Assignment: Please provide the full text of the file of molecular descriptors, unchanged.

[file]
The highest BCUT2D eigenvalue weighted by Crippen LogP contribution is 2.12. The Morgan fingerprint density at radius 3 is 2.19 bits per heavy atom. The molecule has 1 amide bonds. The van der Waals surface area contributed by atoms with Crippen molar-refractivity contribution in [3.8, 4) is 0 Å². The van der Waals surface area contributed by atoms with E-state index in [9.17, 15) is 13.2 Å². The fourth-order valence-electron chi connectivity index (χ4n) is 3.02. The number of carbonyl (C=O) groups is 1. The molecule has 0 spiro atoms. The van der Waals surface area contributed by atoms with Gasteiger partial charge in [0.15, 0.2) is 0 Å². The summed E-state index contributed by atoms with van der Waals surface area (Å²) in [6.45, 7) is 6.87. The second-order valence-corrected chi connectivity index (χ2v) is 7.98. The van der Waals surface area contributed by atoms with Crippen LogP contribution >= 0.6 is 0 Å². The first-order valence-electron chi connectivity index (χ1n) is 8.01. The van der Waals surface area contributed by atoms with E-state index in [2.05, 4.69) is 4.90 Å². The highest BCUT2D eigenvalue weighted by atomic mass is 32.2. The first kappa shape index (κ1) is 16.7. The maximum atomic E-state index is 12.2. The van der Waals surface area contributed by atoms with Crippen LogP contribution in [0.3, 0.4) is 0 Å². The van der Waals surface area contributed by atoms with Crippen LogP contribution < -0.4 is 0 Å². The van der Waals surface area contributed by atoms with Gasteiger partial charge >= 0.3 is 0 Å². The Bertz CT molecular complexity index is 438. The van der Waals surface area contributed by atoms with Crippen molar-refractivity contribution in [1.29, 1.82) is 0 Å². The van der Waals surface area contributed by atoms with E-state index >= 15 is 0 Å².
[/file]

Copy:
The highest BCUT2D eigenvalue weighted by Crippen LogP contribution is 2.12. The Morgan fingerprint density at radius 3 is 2.19 bits per heavy atom. The molecule has 1 amide bonds. The van der Waals surface area contributed by atoms with Crippen molar-refractivity contribution in [3.8, 4) is 0 Å². The van der Waals surface area contributed by atoms with E-state index in [9.17, 15) is 13.2 Å². The fourth-order valence-electron chi connectivity index (χ4n) is 3.02. The number of carbonyl (C=O) groups is 1. The molecule has 0 spiro atoms. The van der Waals surface area contributed by atoms with Gasteiger partial charge in [0.15, 0.2) is 0 Å². The summed E-state index contributed by atoms with van der Waals surface area (Å²) in [6.45, 7) is 6.87. The second-order valence-corrected chi connectivity index (χ2v) is 7.98. The van der Waals surface area contributed by atoms with Crippen LogP contribution >= 0.6 is 0 Å². The first-order valence-electron chi connectivity index (χ1n) is 8.01. The van der Waals surface area contributed by atoms with E-state index in [2.05, 4.69) is 4.90 Å². The highest BCUT2D eigenvalue weighted by atomic mass is 32.2. The first kappa shape index (κ1) is 16.7. The maximum atomic E-state index is 12.2. The van der Waals surface area contributed by atoms with Crippen LogP contribution in [0.3, 0.4) is 0 Å². The van der Waals surface area contributed by atoms with Crippen LogP contribution < -0.4 is 0 Å². The van der Waals surface area contributed by atoms with Gasteiger partial charge >= 0.3 is 0 Å². The Bertz CT molecular complexity index is 438. The van der Waals surface area contributed by atoms with Crippen molar-refractivity contribution in [1.29, 1.82) is 0 Å². The van der Waals surface area contributed by atoms with E-state index >= 15 is 0 Å².